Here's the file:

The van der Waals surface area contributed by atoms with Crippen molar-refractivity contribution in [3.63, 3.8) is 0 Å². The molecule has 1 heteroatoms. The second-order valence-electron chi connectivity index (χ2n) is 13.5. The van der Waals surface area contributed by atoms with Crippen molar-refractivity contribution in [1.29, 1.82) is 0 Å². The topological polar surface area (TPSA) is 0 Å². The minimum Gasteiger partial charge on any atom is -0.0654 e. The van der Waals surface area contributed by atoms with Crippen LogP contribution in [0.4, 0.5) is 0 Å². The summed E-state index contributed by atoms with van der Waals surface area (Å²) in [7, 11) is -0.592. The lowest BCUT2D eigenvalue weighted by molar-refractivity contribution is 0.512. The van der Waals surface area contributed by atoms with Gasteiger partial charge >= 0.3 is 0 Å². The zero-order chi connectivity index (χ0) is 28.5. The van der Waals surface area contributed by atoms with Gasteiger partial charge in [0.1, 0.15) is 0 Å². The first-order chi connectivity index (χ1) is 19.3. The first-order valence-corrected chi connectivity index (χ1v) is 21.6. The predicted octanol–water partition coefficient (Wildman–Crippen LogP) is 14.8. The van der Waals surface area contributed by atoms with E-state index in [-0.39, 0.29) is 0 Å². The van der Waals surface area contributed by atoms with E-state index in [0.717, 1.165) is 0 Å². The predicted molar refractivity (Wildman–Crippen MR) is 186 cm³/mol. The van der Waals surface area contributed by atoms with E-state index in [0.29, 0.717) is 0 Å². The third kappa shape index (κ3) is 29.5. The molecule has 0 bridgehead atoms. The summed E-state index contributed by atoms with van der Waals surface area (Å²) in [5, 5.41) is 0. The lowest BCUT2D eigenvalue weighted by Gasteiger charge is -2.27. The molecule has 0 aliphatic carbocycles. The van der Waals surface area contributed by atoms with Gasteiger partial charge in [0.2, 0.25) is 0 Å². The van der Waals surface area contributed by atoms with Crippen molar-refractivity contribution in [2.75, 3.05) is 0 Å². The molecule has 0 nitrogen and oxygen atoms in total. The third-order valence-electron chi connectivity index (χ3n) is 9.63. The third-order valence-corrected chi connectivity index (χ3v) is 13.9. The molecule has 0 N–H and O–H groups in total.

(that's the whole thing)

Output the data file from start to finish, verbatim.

The van der Waals surface area contributed by atoms with Crippen molar-refractivity contribution in [3.63, 3.8) is 0 Å². The molecule has 1 heteroatoms. The second-order valence-electron chi connectivity index (χ2n) is 13.5. The van der Waals surface area contributed by atoms with Crippen molar-refractivity contribution in [1.29, 1.82) is 0 Å². The topological polar surface area (TPSA) is 0 Å². The minimum Gasteiger partial charge on any atom is -0.0654 e. The van der Waals surface area contributed by atoms with Crippen LogP contribution in [0.4, 0.5) is 0 Å². The summed E-state index contributed by atoms with van der Waals surface area (Å²) in [7, 11) is -0.592. The lowest BCUT2D eigenvalue weighted by molar-refractivity contribution is 0.512. The van der Waals surface area contributed by atoms with Gasteiger partial charge >= 0.3 is 0 Å². The zero-order chi connectivity index (χ0) is 28.5. The van der Waals surface area contributed by atoms with Gasteiger partial charge in [0.1, 0.15) is 0 Å². The first-order chi connectivity index (χ1) is 19.3. The first-order valence-corrected chi connectivity index (χ1v) is 21.6. The predicted octanol–water partition coefficient (Wildman–Crippen LogP) is 14.8. The van der Waals surface area contributed by atoms with E-state index in [-0.39, 0.29) is 0 Å². The van der Waals surface area contributed by atoms with E-state index in [0.717, 1.165) is 0 Å². The predicted molar refractivity (Wildman–Crippen MR) is 186 cm³/mol. The van der Waals surface area contributed by atoms with E-state index in [0.29, 0.717) is 0 Å². The third kappa shape index (κ3) is 29.5. The molecule has 0 bridgehead atoms. The summed E-state index contributed by atoms with van der Waals surface area (Å²) in [5, 5.41) is 0. The lowest BCUT2D eigenvalue weighted by Gasteiger charge is -2.27. The molecule has 0 aliphatic carbocycles. The van der Waals surface area contributed by atoms with Gasteiger partial charge in [0.2, 0.25) is 0 Å². The van der Waals surface area contributed by atoms with Crippen molar-refractivity contribution in [2.75, 3.05) is 0 Å². The molecule has 0 nitrogen and oxygen atoms in total. The third-order valence-electron chi connectivity index (χ3n) is 9.63. The third-order valence-corrected chi connectivity index (χ3v) is 13.9. The molecule has 0 N–H and O–H groups in total.